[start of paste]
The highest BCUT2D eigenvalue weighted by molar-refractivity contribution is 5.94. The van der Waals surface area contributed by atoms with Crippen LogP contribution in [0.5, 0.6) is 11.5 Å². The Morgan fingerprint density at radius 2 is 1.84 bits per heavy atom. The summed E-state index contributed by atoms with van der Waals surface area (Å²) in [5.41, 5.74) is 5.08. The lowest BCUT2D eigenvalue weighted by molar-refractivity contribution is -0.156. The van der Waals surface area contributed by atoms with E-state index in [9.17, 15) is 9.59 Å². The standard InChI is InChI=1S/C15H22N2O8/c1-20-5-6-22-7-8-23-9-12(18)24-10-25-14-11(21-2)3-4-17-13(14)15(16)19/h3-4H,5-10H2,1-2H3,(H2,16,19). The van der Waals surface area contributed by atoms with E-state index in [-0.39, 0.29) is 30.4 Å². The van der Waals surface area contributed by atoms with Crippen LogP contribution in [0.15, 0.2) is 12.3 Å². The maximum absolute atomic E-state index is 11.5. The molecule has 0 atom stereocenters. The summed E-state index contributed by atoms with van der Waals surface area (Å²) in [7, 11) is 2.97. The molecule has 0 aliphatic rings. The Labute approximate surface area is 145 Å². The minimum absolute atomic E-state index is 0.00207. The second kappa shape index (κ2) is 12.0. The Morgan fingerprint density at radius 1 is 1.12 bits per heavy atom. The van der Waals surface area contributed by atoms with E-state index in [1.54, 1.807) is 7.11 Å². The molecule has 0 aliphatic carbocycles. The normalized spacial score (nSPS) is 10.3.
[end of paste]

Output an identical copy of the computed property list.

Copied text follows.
The highest BCUT2D eigenvalue weighted by molar-refractivity contribution is 5.94. The van der Waals surface area contributed by atoms with Crippen LogP contribution in [0.5, 0.6) is 11.5 Å². The Morgan fingerprint density at radius 2 is 1.84 bits per heavy atom. The summed E-state index contributed by atoms with van der Waals surface area (Å²) in [5.41, 5.74) is 5.08. The lowest BCUT2D eigenvalue weighted by molar-refractivity contribution is -0.156. The van der Waals surface area contributed by atoms with E-state index in [9.17, 15) is 9.59 Å². The standard InChI is InChI=1S/C15H22N2O8/c1-20-5-6-22-7-8-23-9-12(18)24-10-25-14-11(21-2)3-4-17-13(14)15(16)19/h3-4H,5-10H2,1-2H3,(H2,16,19). The van der Waals surface area contributed by atoms with E-state index in [-0.39, 0.29) is 30.4 Å². The van der Waals surface area contributed by atoms with Crippen LogP contribution in [0.15, 0.2) is 12.3 Å². The maximum absolute atomic E-state index is 11.5. The molecule has 0 atom stereocenters. The summed E-state index contributed by atoms with van der Waals surface area (Å²) in [7, 11) is 2.97. The molecule has 0 aliphatic rings. The Labute approximate surface area is 145 Å². The minimum absolute atomic E-state index is 0.00207. The second kappa shape index (κ2) is 12.0. The Morgan fingerprint density at radius 1 is 1.12 bits per heavy atom. The van der Waals surface area contributed by atoms with E-state index in [1.54, 1.807) is 7.11 Å². The molecule has 0 aliphatic carbocycles. The normalized spacial score (nSPS) is 10.3.